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Healthy Skepticism Library item: 16953

Warning: This library includes all items relevant to health product marketing that we are aware of regardless of quality. Often we do not agree with all or part of the contents.

 

Publication type: Electronic Source

Silverman E
Glaxo Publishes List Of Fees Paid To Doctors
Pharmalot 2009 Dec 14
http://www.pharmalot.com/2009/12/glaxo-publishes-list-of-fees-paid-to-doctors/


Full text:

Yet another drugmaker is uttering the ‘T’ word – transparency. This time around, GlaxoSmithKline has published a list of fees paid between April 1 and June 30 to US healthcare professionals for speaking and consulting services. The drugmaker plans to update the list quarterly, although there was no word on disclosing this info for previous periods (see if you can find anyone you know on the list).
By its own tally, Glaxo paid $14.6 million to approximately 3,700 US docs and other healthcare professionals during those six months for speaking or consulting services. And the average amount spent per healthcare professional in the report was $3,909. Take a look and tell us what else you would like to see disclosed.
In recent months, Merck and Lilly have taken similar steps (see here and here). These moves come amid growing controversy over the influence such payments may have over medical treatment. The Physician Sunshine Payment Act, which is included in the health care reform bill before Congress, requires drug and device makers to publicly reveal payments to docs.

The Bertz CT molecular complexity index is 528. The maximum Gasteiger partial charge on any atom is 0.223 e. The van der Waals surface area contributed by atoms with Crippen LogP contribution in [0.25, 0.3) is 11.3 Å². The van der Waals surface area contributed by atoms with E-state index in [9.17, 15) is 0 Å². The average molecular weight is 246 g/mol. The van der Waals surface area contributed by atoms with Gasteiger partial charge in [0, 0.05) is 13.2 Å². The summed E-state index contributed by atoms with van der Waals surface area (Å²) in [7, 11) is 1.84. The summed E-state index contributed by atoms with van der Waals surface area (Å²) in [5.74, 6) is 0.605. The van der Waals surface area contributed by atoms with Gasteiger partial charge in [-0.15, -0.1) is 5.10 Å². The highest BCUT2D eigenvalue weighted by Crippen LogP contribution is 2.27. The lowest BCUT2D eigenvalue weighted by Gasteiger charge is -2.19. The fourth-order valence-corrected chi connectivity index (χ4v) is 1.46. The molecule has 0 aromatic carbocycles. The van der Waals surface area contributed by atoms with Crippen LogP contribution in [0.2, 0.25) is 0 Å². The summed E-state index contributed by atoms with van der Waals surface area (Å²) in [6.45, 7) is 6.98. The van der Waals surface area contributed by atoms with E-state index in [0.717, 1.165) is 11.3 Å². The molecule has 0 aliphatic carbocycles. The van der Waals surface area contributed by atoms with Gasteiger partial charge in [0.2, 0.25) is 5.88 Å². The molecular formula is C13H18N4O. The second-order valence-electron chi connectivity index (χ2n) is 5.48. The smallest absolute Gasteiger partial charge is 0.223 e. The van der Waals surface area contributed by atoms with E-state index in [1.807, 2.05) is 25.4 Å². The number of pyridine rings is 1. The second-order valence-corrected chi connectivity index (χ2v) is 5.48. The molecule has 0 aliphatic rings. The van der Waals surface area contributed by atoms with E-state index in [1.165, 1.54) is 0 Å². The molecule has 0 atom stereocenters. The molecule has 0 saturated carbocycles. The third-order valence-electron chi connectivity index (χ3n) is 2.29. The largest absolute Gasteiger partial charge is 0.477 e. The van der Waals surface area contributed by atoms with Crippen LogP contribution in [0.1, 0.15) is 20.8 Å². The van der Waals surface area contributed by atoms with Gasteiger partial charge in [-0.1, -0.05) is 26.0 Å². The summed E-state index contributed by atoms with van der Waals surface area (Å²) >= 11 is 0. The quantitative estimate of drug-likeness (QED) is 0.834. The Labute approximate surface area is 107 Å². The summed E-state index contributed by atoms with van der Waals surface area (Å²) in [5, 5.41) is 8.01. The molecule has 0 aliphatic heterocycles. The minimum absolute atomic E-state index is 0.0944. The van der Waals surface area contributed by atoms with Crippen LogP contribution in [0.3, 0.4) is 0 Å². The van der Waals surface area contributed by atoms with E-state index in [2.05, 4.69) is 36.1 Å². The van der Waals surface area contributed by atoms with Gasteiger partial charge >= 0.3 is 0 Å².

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Cases of wilful misrepresentation are a rarity in medical advertising. For every advertisement in which nonexistent doctors are called on to testify or deliberately irrelevant references are bunched up in [fine print], you will find a hundred or more whose greatest offenses are unquestioning enthusiasm and the skill to communicate it.

The best defence the physician can muster against this kind of advertising is a healthy skepticism and a willingness, not always apparent in the past, to do his homework. He must cultivate a flair for spotting the logical loophole, the invalid clinical trial, the unreliable or meaningless testimonial, the unneeded improvement and the unlikely claim. Above all, he must develop greater resistance to the lure of the fashionable and the new.
- Pierre R. Garai (advertising executive) 1963